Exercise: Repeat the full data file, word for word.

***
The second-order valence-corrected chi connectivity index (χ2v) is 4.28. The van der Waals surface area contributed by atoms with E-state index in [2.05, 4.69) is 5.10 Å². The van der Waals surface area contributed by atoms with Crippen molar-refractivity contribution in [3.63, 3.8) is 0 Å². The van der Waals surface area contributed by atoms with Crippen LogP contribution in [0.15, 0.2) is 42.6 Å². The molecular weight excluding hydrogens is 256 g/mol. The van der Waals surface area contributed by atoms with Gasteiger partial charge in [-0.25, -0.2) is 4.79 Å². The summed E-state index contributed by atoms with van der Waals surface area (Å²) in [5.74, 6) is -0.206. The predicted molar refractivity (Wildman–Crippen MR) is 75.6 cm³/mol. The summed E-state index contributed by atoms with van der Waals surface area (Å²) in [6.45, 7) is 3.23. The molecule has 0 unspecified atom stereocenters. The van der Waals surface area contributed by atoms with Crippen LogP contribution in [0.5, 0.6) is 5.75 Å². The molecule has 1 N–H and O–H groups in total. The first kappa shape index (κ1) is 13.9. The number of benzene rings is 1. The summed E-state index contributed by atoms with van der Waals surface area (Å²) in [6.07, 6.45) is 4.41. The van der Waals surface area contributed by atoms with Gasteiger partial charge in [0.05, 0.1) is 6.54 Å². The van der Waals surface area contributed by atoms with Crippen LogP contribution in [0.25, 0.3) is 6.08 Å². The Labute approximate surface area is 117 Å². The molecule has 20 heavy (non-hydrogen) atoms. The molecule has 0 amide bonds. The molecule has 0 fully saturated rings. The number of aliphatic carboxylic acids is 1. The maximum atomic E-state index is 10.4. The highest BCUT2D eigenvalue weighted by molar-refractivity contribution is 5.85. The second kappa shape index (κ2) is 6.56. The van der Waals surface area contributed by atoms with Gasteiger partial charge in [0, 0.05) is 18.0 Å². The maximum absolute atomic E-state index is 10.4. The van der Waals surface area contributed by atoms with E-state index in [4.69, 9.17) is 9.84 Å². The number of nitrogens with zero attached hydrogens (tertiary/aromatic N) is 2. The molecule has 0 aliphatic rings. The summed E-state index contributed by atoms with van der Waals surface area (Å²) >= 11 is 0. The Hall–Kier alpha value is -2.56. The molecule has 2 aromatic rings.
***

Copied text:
The second-order valence-corrected chi connectivity index (χ2v) is 4.28. The van der Waals surface area contributed by atoms with E-state index in [2.05, 4.69) is 5.10 Å². The van der Waals surface area contributed by atoms with Crippen molar-refractivity contribution in [3.63, 3.8) is 0 Å². The van der Waals surface area contributed by atoms with Crippen LogP contribution in [0.15, 0.2) is 42.6 Å². The molecular weight excluding hydrogens is 256 g/mol. The van der Waals surface area contributed by atoms with Gasteiger partial charge in [-0.25, -0.2) is 4.79 Å². The summed E-state index contributed by atoms with van der Waals surface area (Å²) in [5.74, 6) is -0.206. The predicted molar refractivity (Wildman–Crippen MR) is 75.6 cm³/mol. The summed E-state index contributed by atoms with van der Waals surface area (Å²) in [6.45, 7) is 3.23. The molecule has 0 unspecified atom stereocenters. The van der Waals surface area contributed by atoms with Crippen LogP contribution in [0.5, 0.6) is 5.75 Å². The molecule has 1 N–H and O–H groups in total. The first kappa shape index (κ1) is 13.9. The number of benzene rings is 1. The summed E-state index contributed by atoms with van der Waals surface area (Å²) in [6.07, 6.45) is 4.41. The van der Waals surface area contributed by atoms with Gasteiger partial charge in [0.05, 0.1) is 6.54 Å². The van der Waals surface area contributed by atoms with Crippen LogP contribution in [0.25, 0.3) is 6.08 Å². The Labute approximate surface area is 117 Å². The molecule has 20 heavy (non-hydrogen) atoms. The molecule has 0 amide bonds. The molecule has 0 fully saturated rings. The number of aliphatic carboxylic acids is 1. The maximum atomic E-state index is 10.4. The highest BCUT2D eigenvalue weighted by molar-refractivity contribution is 5.85. The second kappa shape index (κ2) is 6.56. The van der Waals surface area contributed by atoms with Gasteiger partial charge in [0, 0.05) is 18.0 Å². The maximum absolute atomic E-state index is 10.4. The van der Waals surface area contributed by atoms with E-state index in [4.69, 9.17) is 9.84 Å². The number of nitrogens with zero attached hydrogens (tertiary/aromatic N) is 2. The molecule has 0 aliphatic rings. The summed E-state index contributed by atoms with van der Waals surface area (Å²) >= 11 is 0. The Hall–Kier alpha value is -2.56. The molecule has 2 aromatic rings.